According to an open letter posted on the Huu-ay-aht First Nation webpage, Steelhead LNG has stopped work on the Kwispaa LNG project.
The letter, dated February 15 and co-signed by Huu-ay-aht Elected Chief Councillor, Robert Dennis Sr., and Hereditary Chief, Derek Peters, said the Nation was “deeply disappointed” after Steelhead LNG’s notification that they had “ceased current project work on the Kwispaa LNG project.”
The news was confirmed by Chief Robert Dennis Sr.
In the letter, the Nation stated they would “evaluate the implications of this decision by Steelhead LNG” and “identify all go-forward options.”
No reasons were given for the halt of the project.
The Kwispaa LNG project is a partnership project by Steelhead LNG of Vancouver, and Huu-ay-aht First Nations on West Vancouver Island.
It involves a 730 hectare natural gas liquefaction and export facility on Sarita Bay, about 45 kilometres south-southwest of Port Alberni, fed by a 1000 km pipeline from near Chetwynd in the interior. The project has been estimated to cost $18 billion for export of 24 million tons of liquid natural gas per year at full build-out, requiring six to seven LNG carrier ships weekly.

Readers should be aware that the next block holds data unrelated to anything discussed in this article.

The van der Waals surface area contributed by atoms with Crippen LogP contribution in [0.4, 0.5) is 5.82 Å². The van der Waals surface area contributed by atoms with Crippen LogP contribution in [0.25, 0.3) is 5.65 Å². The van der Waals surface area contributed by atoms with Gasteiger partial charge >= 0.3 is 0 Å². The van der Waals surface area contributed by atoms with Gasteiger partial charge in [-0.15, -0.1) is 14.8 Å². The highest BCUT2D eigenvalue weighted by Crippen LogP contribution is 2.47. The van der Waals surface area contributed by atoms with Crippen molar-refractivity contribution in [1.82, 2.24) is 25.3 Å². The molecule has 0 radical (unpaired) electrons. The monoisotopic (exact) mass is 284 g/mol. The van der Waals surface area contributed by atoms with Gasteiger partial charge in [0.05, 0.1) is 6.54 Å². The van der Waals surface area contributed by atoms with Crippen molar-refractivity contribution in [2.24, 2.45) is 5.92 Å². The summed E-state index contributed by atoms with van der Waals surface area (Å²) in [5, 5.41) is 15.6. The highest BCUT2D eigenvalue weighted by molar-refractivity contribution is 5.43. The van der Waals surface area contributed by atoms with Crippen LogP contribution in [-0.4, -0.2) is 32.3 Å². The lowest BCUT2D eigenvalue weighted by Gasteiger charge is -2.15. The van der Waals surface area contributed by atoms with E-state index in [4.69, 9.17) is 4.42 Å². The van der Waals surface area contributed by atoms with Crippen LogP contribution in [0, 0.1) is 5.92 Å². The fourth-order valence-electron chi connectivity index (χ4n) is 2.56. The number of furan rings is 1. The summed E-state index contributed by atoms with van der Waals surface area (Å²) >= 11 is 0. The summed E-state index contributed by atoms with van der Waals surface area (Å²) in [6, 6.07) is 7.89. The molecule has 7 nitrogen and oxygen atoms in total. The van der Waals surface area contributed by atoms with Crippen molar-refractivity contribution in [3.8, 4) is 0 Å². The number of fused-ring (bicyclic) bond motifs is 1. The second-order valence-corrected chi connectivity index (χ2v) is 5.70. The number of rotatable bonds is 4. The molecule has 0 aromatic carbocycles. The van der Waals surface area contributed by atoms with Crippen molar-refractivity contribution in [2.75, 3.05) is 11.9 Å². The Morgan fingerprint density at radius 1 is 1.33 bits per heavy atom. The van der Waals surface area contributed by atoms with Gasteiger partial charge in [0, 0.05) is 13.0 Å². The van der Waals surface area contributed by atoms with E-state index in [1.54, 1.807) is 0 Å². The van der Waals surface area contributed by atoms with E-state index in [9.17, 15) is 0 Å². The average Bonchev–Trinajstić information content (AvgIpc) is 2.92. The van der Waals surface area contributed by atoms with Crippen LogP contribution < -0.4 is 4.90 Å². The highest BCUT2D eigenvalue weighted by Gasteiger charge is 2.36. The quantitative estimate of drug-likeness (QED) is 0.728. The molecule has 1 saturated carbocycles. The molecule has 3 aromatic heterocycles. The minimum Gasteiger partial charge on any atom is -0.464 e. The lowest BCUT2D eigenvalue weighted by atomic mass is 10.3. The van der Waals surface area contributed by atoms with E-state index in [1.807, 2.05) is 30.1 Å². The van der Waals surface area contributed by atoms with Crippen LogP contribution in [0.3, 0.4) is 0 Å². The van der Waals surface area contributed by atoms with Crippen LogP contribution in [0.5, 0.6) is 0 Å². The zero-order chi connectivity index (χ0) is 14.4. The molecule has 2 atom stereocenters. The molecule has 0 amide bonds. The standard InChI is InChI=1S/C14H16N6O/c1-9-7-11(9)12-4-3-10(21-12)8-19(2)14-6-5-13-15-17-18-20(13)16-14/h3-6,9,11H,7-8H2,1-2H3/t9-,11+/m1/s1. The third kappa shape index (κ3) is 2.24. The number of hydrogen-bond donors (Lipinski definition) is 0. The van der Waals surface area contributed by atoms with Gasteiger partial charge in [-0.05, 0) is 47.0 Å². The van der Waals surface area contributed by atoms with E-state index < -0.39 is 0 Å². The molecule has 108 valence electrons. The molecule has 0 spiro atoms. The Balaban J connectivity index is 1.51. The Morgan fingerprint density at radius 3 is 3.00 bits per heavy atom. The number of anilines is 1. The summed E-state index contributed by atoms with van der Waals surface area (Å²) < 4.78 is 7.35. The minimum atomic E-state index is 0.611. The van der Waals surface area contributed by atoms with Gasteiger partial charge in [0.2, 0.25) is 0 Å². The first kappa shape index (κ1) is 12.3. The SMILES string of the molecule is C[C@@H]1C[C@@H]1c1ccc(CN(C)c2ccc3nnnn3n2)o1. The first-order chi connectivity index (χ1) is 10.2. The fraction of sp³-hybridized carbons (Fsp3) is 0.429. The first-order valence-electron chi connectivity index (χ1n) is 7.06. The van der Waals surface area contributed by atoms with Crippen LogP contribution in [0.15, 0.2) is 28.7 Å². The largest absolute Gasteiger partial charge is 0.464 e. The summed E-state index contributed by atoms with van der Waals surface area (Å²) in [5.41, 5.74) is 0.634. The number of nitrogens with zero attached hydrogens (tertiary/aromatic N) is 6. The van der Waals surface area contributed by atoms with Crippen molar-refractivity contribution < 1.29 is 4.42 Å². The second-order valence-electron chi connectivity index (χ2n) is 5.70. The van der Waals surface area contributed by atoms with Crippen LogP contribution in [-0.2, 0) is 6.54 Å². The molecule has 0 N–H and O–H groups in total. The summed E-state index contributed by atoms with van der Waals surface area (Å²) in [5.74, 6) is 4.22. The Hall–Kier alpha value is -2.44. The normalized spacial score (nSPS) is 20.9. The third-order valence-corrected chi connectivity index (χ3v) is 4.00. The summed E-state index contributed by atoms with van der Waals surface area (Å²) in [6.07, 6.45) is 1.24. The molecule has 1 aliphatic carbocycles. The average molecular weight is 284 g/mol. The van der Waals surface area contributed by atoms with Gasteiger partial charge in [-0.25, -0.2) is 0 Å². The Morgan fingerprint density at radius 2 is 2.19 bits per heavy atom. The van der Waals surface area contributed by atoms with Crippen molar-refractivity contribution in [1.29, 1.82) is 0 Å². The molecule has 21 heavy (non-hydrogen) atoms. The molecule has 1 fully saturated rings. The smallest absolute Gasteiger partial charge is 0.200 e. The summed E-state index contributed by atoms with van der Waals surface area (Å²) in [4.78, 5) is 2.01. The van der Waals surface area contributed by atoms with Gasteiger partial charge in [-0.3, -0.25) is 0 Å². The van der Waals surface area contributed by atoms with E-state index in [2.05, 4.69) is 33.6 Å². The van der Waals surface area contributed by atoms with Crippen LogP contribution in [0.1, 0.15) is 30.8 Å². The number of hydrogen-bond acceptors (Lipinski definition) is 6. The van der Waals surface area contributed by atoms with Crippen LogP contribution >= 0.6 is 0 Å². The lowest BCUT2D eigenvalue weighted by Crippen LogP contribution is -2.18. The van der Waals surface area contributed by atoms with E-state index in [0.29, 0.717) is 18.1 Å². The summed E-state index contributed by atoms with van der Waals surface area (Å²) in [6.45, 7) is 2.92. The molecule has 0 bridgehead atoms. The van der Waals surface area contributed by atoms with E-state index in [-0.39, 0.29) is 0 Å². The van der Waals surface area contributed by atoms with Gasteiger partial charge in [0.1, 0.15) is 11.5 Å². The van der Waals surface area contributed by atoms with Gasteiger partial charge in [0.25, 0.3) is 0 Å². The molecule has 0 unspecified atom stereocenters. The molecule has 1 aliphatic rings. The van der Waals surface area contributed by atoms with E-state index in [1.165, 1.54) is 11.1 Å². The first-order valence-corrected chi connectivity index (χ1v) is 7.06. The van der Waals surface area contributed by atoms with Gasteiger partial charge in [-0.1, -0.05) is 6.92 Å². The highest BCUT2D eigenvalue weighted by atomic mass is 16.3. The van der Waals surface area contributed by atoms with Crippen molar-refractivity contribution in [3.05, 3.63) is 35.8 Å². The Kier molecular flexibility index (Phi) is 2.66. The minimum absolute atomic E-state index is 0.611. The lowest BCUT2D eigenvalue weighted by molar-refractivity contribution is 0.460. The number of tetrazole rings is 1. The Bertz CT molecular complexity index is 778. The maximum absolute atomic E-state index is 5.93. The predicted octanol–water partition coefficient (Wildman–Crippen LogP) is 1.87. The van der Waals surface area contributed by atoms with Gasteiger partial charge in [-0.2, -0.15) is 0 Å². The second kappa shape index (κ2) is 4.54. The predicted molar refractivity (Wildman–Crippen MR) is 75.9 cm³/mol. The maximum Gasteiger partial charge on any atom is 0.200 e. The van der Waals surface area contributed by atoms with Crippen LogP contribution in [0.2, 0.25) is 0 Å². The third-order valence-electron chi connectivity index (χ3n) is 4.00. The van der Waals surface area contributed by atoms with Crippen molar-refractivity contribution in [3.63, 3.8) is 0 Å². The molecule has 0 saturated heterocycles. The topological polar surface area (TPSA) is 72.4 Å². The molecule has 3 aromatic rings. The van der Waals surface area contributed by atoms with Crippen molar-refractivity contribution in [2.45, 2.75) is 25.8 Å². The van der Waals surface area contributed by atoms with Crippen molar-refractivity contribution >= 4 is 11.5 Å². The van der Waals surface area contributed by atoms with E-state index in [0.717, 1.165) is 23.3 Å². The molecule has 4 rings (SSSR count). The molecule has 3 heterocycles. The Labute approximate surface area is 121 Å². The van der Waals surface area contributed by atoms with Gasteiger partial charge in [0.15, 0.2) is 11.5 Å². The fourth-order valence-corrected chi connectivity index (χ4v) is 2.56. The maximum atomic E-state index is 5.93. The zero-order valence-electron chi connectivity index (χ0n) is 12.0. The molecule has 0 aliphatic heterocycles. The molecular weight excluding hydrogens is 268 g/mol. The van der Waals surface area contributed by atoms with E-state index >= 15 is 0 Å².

Update: February 19, 2019
Nigel Kuzemko, CEO of Steelhead LNG, cited investor uncertainty as a major factor in the decision for a “time out” in the Kwispaa LNG project, according to reporting by My Campbell River Now. To “resolve the uncertainty,” Steelhead will now focus on attracting First Nations and governments to partner on the project.
In late 2017, Steelhead LNG similarly scrapped an LNG export project with Malahat First Nation near Mill Bay in the Saanich Inlet.
The Kwispaa LNG project may be having a “time out” of undetermined duration, but the impacts of LNG and fracking to climate, water, and First Nations, continues.
Watershed Sentinel and the Council of Canadians Comox Valley chapter will co-host LNG, Fracking, and the Comox Valley Connection, February 27 at 7:00 pm in the Florence Filberg Centre Conference Hall in Courtenay. Join us for an evening forum featuring five expert speakers and a question period:
· Bernadette and Keith Wyton from the Barkley Sound Alliance (details on Kwispaa and where it’s at now)
· Richard Wright, Wilps Luutkudziiwus Spokesperson from Madii Lii Center in Gitxsan territory in Northern BC
· Micheal Sawyer, environmental consultant who successfully appealed a decision of the NEB with respect to the Prince Rupert LNG pipeline and is now appealing the Coastal GasLink pipeline
· Damien Gillis, BC journalist and filmmaker (co-director and co-producer of the documentary feature Fractured Land), on the impact of fracking on land and water